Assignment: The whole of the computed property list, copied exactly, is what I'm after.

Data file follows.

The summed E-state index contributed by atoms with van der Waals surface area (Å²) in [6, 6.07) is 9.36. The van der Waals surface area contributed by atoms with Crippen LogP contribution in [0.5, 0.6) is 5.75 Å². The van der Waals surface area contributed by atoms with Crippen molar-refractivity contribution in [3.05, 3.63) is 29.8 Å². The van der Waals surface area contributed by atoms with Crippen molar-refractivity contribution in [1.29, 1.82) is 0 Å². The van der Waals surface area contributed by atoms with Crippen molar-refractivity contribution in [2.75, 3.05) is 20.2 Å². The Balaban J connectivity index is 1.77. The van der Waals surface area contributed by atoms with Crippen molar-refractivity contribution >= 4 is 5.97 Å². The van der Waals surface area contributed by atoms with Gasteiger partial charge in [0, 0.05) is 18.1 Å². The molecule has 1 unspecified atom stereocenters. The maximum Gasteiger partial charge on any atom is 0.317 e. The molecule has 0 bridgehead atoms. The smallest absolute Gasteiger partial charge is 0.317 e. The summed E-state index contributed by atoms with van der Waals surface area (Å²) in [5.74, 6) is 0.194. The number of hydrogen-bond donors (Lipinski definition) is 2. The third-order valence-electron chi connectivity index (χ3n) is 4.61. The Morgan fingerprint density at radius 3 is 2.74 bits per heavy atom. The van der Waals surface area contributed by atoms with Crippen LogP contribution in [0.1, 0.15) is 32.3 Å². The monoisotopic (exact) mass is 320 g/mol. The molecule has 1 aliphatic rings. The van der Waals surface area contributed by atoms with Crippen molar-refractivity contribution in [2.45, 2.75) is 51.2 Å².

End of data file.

The summed E-state index contributed by atoms with van der Waals surface area (Å²) in [6, 6.07) is 9.36. The van der Waals surface area contributed by atoms with Crippen LogP contribution in [0.5, 0.6) is 5.75 Å². The van der Waals surface area contributed by atoms with Crippen molar-refractivity contribution in [3.05, 3.63) is 29.8 Å². The van der Waals surface area contributed by atoms with Crippen molar-refractivity contribution in [1.29, 1.82) is 0 Å². The van der Waals surface area contributed by atoms with Crippen molar-refractivity contribution in [2.75, 3.05) is 20.2 Å². The Balaban J connectivity index is 1.77. The van der Waals surface area contributed by atoms with Crippen molar-refractivity contribution >= 4 is 5.97 Å². The van der Waals surface area contributed by atoms with Gasteiger partial charge in [0, 0.05) is 18.1 Å². The molecule has 1 unspecified atom stereocenters. The maximum Gasteiger partial charge on any atom is 0.317 e. The molecule has 0 bridgehead atoms. The smallest absolute Gasteiger partial charge is 0.317 e. The summed E-state index contributed by atoms with van der Waals surface area (Å²) in [5.74, 6) is 0.194. The number of hydrogen-bond donors (Lipinski definition) is 2. The third-order valence-electron chi connectivity index (χ3n) is 4.61. The Morgan fingerprint density at radius 3 is 2.74 bits per heavy atom. The van der Waals surface area contributed by atoms with Crippen LogP contribution in [0.1, 0.15) is 32.3 Å². The monoisotopic (exact) mass is 320 g/mol. The molecule has 1 aliphatic rings. The van der Waals surface area contributed by atoms with Crippen molar-refractivity contribution in [2.45, 2.75) is 51.2 Å².